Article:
The next financial crisis looms: Here's where it may come from

Thanks to bank misconduct, odds are that trouble will present itself again soon. And this is what it will look like

Published March 26, 2014 11:44AM (EDT)

           (Reuters/Brendan Mcdermid)
(Reuters/Brendan Mcdermid)

Bloomberg financial reporter Bob Ivry has written an entertaining new book, "The Seven Sins of Wall Street," which, instead of rehashing the various illegal activities that triggered the financial meltdown, focuses on what the banks have been up to since the crisis. Much of it would be familiar to readers of this space: the Bank of America whistle-blowers who were instructed to lie to homeowners, and received gift card bonuses for pushing them into foreclosure; the London Whale derivatives trade that lost JPMorgan Chase more than $6 billion; the investment banks who traded commodities while also operating physical commodity warehouses and facilities; and more. All the while, megabanks continue to enjoy subsidies on their borrowing costs because of the (accurate) perception that they will get bailed out in the event of any trouble.

The odds are that trouble will present itself soon.

Ivry’s opening quote in the book comes from Jamie Dimon, whose daughter asked him, “’Dad, what’s a financial crisis?’ Without trying to be funny, I said, ‘It’s something that happens every five to seven years.’” A quick check of the calendar reveals that we’re almost six years out from the bursting of the housing bubble and the fall of Lehman Brothers.

So are we on the precipice of another financial crisis, and what will it look like?

To be sure, danger still lurks in the mortgage market. The latest get-rich-quick scheme, with private equity firms buying up foreclosed properties and renting them out, then selling bonds backed by the rental revenue streams (which look suspiciously like the bonds backed by mortgage payments that were a proximate cause of the last crisis), has the potential to blow up. And continued shenanigans with mortgage documents could lead to major headaches. A new court case against Wells Fargo uncovered a bombshell, a step-by-step manual telling attorneys how they can fake foreclosure papers on demand; the fallout could throw into question the true ownership of millions of homes. Even subprime mortgages are in the midst of a comeback, because what could go wrong?

However, in this era of the government-backed housing market, new mortgages have largely gone through Fannie Mae and Freddie Mac, and the mortgage giants have diligently scrutinized them for defects. As a result, mortgages originated in 2013 have actually performed quite well. Industry types grouse that this leads to “tighter” credit; you could also call it “safer” credit, without the tricks and traps that preyed upon low-income Americans in the last decade. Proposed legislation to eliminate Fannie and Freddie could change this dramatically and return us to the Wild West show, but for the moment, financial risk may be located somewhere other than mortgages.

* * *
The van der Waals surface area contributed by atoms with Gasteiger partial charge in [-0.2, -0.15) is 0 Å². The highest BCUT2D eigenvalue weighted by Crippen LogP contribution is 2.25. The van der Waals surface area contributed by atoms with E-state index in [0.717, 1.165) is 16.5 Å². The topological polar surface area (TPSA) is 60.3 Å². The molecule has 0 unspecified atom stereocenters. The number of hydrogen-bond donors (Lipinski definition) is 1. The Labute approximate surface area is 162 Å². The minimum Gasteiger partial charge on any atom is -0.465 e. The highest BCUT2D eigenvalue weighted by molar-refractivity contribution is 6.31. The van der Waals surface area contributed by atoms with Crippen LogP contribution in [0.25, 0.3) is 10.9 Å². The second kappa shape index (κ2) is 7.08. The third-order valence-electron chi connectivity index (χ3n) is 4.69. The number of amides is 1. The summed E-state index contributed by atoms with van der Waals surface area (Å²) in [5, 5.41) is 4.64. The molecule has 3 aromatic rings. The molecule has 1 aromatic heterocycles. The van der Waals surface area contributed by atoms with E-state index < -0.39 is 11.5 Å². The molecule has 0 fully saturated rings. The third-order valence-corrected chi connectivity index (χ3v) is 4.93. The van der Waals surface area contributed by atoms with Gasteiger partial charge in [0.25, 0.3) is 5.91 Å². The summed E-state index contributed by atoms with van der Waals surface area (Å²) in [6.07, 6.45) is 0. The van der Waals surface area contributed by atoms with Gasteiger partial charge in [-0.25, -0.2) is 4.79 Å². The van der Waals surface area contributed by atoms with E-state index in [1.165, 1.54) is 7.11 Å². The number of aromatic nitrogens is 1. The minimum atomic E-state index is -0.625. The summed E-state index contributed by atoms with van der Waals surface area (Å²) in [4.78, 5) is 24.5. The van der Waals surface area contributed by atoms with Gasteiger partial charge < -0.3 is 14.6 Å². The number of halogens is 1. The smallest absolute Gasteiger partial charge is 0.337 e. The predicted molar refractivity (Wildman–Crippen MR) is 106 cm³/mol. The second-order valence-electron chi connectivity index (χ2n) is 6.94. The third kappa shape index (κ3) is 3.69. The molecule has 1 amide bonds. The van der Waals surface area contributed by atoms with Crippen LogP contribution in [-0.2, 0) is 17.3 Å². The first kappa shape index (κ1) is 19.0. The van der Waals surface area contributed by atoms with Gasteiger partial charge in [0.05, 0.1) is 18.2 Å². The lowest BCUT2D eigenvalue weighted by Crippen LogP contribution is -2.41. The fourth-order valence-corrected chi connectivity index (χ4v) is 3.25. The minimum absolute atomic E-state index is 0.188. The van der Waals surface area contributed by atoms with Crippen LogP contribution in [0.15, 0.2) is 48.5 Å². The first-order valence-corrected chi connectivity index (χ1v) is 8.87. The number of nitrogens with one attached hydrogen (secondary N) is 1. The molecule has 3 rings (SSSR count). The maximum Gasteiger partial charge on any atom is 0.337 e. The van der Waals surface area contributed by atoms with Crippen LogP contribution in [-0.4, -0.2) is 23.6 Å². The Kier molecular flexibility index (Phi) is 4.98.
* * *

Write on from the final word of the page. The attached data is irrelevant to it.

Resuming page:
That’s not to say that Wall Street firms have been choir boys. The risk is merely harder to see, and you can’t just look at the banks. In fact, banks have reduced their stake in many normal banking activities, leaving things like small business lending to the shadow banking system. This is the broad term given to hedge funds, private equity firms and the labyrinthine deals they initiate to move money around. These less-regulated entities have increased their overall portfolios 60 percent over the past five years, bingeing on subprime loans to businesses that could not otherwise access traditional credit. Nontraditional leveraged loans, issued to companies that end up with large amounts of debt, have fewer protections for lenders and carry much more risk.

Typically lenders sell these loans off into the capital markets, where years of ultra-low interest rates have encouraged investors to search for any deal that will make them a bit more money. Thus we have seen an explosion in junk bonds, speculative investments in risky companies that return a high reward. Just as with subprime mortgages, these junk bonds feature shoddy underwriting, with money handed out to businesses that should in no way get an infusion of cash. Got an idea for a vegan restaurant on a cow farm? A lingerie shop in a nunnery? No problem, the shadow banking system will fund you! The junk bond market has doubled to nearly $2 trillion since 2009, causing more cautious investors to head for the exits, wary that the market could turn quickly. If losses mount and some of the bigger shadow banks take a hit, they remain so interconnected to the traditional banking industry that the risk could spread.